LatAm Electric Vehicle sales nearly double on Mexico performance
Although the Latam EV market accounted for less than 1% of global EV sales last year (far less than East Asia, Europe and North America), it is starting to grow thanks to a handful of incentives and targets, according to research from Bloomberg New Energy Finance (BNEF).
EV includes both battery electric vehicles (BEV) and plug-in hybrid electric vehicles (PHEV). Among the models available in the region or to be in showrooms by year-end 2019 are BEVs Nissan Leaf, Chevrolet Bolt, and Renault Zoe, as well as PHEVs Golf GTE, Volvo XC60, and others.
2019 Volvo XC60 hybrid (source: Shutterstock)
While Mexico accounts for most of the uptick, Colombia and Costa Rica is also doing well. Brazil, the region's largest automobile market, is also experiencing a gradual increase but it is yet to see any significant change in the market.
In terms of sales, 1,785 units were sold in Mexico last year (excluding Tesla data), 663 in Colombia, 368 in Costa Rica, 197 in Chile, 193 in Brazil, and a total of 349 in the remaining countries of Argentina, Ecuador and Uruguay, according to a BNEF report deemed Electric Vehicle Outlook 2019.
This result is quite different when comparing to the largest automobile markets in the region, being Brazil No. 1) followed by Mexico, Argentina, Colombia, and Chile.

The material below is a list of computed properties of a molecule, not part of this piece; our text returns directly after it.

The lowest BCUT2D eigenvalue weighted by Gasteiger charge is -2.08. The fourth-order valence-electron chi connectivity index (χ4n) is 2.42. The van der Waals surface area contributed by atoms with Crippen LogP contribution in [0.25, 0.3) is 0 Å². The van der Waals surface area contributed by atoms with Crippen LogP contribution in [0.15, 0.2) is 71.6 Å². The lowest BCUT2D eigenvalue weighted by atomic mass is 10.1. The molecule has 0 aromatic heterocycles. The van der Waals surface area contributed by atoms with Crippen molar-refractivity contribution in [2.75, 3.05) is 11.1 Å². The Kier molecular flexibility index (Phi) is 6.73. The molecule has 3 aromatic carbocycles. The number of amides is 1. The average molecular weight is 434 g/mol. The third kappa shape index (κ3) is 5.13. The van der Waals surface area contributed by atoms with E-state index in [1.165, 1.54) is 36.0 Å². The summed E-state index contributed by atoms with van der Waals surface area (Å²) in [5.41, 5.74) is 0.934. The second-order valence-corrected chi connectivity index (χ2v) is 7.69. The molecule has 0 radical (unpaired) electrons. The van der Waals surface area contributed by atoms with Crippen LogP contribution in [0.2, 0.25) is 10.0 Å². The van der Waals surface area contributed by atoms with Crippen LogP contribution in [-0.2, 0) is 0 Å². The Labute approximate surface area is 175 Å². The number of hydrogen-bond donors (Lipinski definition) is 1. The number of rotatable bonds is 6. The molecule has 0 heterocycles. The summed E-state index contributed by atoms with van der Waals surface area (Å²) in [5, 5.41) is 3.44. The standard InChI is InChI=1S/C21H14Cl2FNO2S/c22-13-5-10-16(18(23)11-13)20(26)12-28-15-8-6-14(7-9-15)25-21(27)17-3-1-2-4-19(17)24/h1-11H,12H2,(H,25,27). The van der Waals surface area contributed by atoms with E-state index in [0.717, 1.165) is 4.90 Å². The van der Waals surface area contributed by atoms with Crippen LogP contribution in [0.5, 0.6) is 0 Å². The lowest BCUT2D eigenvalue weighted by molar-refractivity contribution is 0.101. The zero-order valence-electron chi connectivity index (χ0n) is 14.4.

One factor influencing the lack of sales in Brazil, although many others exist, is the very strong presence of ethanol in the country. In 2018, at least 70% of the passenger vehicles were running on flex-fuel, giving motorist the option to use gasoline, ethanol, or a mixture of the two.
In Mexico, government incentives to combat pollution in large cities such as Mexico City coupled with the sheer size of the country is why the region’s second largest automobile market is leading in EV sales.
Despite tax incentives in Brazil, the presence of ethanol along with the high price of EVs - some 190,000 reais (US$51,000) on average – is hindering growth in the country.
Meanwhile, Colombia’s ambitious target to get 600,000 EVs on its roads by 2030 is helping to push its sales and Costa Rica – one of the smallest automobile markets in Latin America – actually sold nearly double that of Brazil and this is due to several tax exemptions on EVs in the country.
Further growth in EV sales depends on several factors. Among them is the development of longer range EV batteries, the implementation of more recharging infrastructure, the offering of more EV models, and the gradual reduction in prices spurred by increased economies of scale.
BNEF expects to see price parity between EV and internal combustion engines by the mid-2020’s in most markets around the world.
Auto manufacturers, worldwide, have made commitments to electrification and are estimated to invest around US$300 billion in EVs over the next five to ten years.
While 2 million EVs were sold globally in 2018, annual passenger EV sales is expected to reach 10 million by 2025, some 28 million by 2030, and 56 million by 2040, the BNEF report says.